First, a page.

- Bankruptcy Abuse Prevention and Consumer Protection Act of 2005 to take effect October 2005
- April 28, 2005
- Law Firm: Kilpatrick Stockton LLP - Atlanta Office
The Bankruptcy Abuse Prevention and Consumer Protection Act of 2005 was enacted on April 20, 2005 and will take effect on October 17, 2005, with the exception of certain provisions designed to address corporate bankruptcy abuse that will take effect immediately. While the press has reported the Act as targeting issues relating to bankruptcy cases filed by individuals with primarily consumer debts, a number of the Act's provisions will significantly change corporate bankruptcy cases. The following is a summary of the key provisions of the Act that will generally affect corporate cases.
Retention Bonuses Generally Prohibited
Section 503 of the Bankruptcy Code (the "Code"), which provides for the allowance of expenses necessary for the administration of a debtor's bankruptcy estate, has been amended to prohibit retention bonuses absent a finding by the court that the payment is essential to retention of the person because the individual has a bona fide job offer from another business at the same or greater rate of compensation; the services provided by the person are essential to the survival of the business; and either the payment to be made is not greater than an amount equal to ten times the amount of the mean transfer or obligation of a similar kind given to non-management employees for any purpose during the calendar year in which the transfer is made or not more than 25% of compensation provided to the person during the prior year.
Limitations On Transfers To Insiders, Officers And Consultants
Section 503 has also been amended to provide that severance payments to insiders may only be made as part of a program generally applicable to all full-time employees and the amount of the payment may not be greater than ten times the amount of the mean severance pay given to non-management employees during the calendar year in which the payment is made. The amendments to section 503 further prohibit all other transfers or obligations outside of the ordinary course of business not justified by the facts and circumstances of the case, including transfers made to or obligations incurred for the benefit of officers, managers, or consultants hired after the date of the filing of the petition.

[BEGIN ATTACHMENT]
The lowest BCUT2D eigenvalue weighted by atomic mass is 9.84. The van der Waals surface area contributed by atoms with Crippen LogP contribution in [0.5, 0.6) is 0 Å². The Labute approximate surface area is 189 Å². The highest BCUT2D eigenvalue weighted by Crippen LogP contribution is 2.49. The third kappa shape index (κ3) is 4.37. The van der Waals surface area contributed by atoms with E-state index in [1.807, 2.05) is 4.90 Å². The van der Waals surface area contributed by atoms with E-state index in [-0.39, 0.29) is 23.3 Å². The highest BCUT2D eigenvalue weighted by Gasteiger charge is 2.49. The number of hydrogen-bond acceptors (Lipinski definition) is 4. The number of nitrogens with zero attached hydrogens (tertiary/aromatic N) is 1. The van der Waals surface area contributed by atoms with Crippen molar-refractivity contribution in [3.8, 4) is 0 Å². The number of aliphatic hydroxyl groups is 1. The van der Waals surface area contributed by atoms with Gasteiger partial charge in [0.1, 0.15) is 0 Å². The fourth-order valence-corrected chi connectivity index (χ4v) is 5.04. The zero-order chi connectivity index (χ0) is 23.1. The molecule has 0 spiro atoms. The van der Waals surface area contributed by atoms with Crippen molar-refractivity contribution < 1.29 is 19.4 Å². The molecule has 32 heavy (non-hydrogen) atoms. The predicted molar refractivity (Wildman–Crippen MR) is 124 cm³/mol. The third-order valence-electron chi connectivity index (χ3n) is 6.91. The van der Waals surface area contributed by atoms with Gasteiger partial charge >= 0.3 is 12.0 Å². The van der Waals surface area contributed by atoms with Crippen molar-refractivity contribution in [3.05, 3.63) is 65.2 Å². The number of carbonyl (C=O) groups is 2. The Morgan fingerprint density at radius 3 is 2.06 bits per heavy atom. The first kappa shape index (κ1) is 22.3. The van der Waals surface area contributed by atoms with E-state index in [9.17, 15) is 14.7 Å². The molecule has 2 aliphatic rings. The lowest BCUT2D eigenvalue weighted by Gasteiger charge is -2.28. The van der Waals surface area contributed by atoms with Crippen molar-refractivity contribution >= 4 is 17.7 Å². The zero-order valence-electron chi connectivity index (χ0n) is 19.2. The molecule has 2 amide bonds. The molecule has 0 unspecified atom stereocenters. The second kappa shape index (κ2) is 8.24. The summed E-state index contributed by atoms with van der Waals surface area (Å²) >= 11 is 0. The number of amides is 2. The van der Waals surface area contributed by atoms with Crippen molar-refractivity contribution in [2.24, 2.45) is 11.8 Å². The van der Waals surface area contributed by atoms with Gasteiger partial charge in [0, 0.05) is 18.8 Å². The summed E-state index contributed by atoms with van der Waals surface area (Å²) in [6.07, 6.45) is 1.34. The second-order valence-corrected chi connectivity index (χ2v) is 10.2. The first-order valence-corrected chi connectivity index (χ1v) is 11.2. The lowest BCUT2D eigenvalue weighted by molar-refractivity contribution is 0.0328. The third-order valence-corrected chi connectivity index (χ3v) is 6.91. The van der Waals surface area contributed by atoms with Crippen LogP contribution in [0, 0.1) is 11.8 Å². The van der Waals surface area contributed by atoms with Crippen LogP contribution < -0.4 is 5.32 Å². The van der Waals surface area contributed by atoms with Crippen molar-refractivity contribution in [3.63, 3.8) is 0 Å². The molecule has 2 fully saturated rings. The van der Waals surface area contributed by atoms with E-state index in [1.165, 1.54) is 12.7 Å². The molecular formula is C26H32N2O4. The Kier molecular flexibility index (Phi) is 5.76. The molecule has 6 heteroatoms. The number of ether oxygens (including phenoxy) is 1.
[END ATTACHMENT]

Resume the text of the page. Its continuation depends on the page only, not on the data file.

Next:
The United States Trustee Is Required To Seek Appointment Of A Trustee For Suspected Fraud
Section 1104 of the Code has been amended to require the United States Trustee, an official of the Justice Department whose office is charged with monitoring bankruptcy cases, to move for the appointment of a trustee in a chapter 11 case if there are reasonable grounds to suspect that current members of the governing body of the debtor, the debtor's chief executive or chief financial officer, or members of the governing body who selected the debtor's chief executive or chief financial officer, participated in actual fraud, dishonesty or criminal conduct in the management of the debtor or the debtor's public financial reporting. This amendment takes effect immediately but applies only to cases commenced on or after April 20, 2005, the date of enactment of the Act.
The Debtor's Exclusive Right To Propose A Plan May Not Be Extended Beyond 18 Months From The Petition Date
Section 1121(d) has been amended to provide that the 120-day period within which the debtor has the exclusive right to propose a plan may not be extended beyond a date that is 18 months after the petition date (i.e. the date the case is commenced). Similarly, the 180-day period within which the debtor has the exclusive right to solicit plan acceptances may not be extended beyond a date that is 20 months after the petition date.
Debtor Has Maximum 7 Months To Determine Whether To Assume Or Reject A Commercial Real Estate Lease Absent Landlord Consent To A Longer Period
Section 365(d) of the Code has been amended to provide that an unexpired lease of non-residential real property shall be deemed rejected if not assumed or rejected by the earlier of 120 days after the petition date or the date of entry of a confirmation order. The court may extend the expiration of the 120-day period for 90 days on motion of the debtor or the lessor for cause.
If the court grants such an extension, the court may only grant subsequent extensions upon prior written consent of the lessor in each instance. Current law permits a debtor to wait until confirmation of a plan to determine whether to assume or reject a commercial real estate lease. This amendment will significantly impact the chapter 11 cases of large retailers, who typically require many months to make determinations regarding lease assumption or rejection.